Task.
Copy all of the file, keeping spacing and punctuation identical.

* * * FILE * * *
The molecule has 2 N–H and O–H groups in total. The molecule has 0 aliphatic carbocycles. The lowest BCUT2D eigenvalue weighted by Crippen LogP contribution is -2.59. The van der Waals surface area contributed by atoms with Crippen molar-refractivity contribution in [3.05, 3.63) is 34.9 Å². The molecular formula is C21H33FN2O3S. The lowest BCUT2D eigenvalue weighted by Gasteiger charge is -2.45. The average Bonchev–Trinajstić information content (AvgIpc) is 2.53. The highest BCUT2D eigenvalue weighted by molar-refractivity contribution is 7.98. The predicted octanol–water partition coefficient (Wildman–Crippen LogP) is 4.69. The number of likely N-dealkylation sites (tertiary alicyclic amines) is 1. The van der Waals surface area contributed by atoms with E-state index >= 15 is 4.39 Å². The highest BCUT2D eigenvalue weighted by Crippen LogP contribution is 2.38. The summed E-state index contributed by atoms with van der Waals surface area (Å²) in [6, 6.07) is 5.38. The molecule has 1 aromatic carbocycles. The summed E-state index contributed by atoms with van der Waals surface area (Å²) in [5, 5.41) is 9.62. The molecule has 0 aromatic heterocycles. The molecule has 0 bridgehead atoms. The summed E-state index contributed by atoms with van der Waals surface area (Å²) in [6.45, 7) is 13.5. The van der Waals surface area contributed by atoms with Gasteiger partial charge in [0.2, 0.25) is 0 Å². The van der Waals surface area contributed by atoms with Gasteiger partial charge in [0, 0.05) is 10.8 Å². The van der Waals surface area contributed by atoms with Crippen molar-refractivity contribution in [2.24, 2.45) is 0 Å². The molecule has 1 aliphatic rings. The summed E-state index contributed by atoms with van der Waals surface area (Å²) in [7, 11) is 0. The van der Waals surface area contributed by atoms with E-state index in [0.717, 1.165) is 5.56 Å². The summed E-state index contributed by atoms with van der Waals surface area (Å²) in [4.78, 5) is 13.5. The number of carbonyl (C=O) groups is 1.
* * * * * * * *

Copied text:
The molecule has 2 N–H and O–H groups in total. The molecule has 0 aliphatic carbocycles. The lowest BCUT2D eigenvalue weighted by Crippen LogP contribution is -2.59. The van der Waals surface area contributed by atoms with Crippen molar-refractivity contribution in [3.05, 3.63) is 34.9 Å². The molecular formula is C21H33FN2O3S. The lowest BCUT2D eigenvalue weighted by Gasteiger charge is -2.45. The average Bonchev–Trinajstić information content (AvgIpc) is 2.53. The highest BCUT2D eigenvalue weighted by molar-refractivity contribution is 7.98. The predicted octanol–water partition coefficient (Wildman–Crippen LogP) is 4.69. The number of likely N-dealkylation sites (tertiary alicyclic amines) is 1. The van der Waals surface area contributed by atoms with E-state index >= 15 is 4.39 Å². The highest BCUT2D eigenvalue weighted by Crippen LogP contribution is 2.38. The summed E-state index contributed by atoms with van der Waals surface area (Å²) in [6, 6.07) is 5.38. The molecule has 1 aromatic carbocycles. The summed E-state index contributed by atoms with van der Waals surface area (Å²) in [5, 5.41) is 9.62. The molecule has 0 aromatic heterocycles. The molecule has 0 bridgehead atoms. The summed E-state index contributed by atoms with van der Waals surface area (Å²) in [6.45, 7) is 13.5. The van der Waals surface area contributed by atoms with Gasteiger partial charge in [0.2, 0.25) is 0 Å². The van der Waals surface area contributed by atoms with Gasteiger partial charge in [0, 0.05) is 10.8 Å². The van der Waals surface area contributed by atoms with Crippen molar-refractivity contribution in [2.24, 2.45) is 0 Å². The molecule has 1 aliphatic rings. The summed E-state index contributed by atoms with van der Waals surface area (Å²) in [7, 11) is 0. The van der Waals surface area contributed by atoms with E-state index in [0.717, 1.165) is 5.56 Å². The summed E-state index contributed by atoms with van der Waals surface area (Å²) in [4.78, 5) is 13.5. The number of carbonyl (C=O) groups is 1.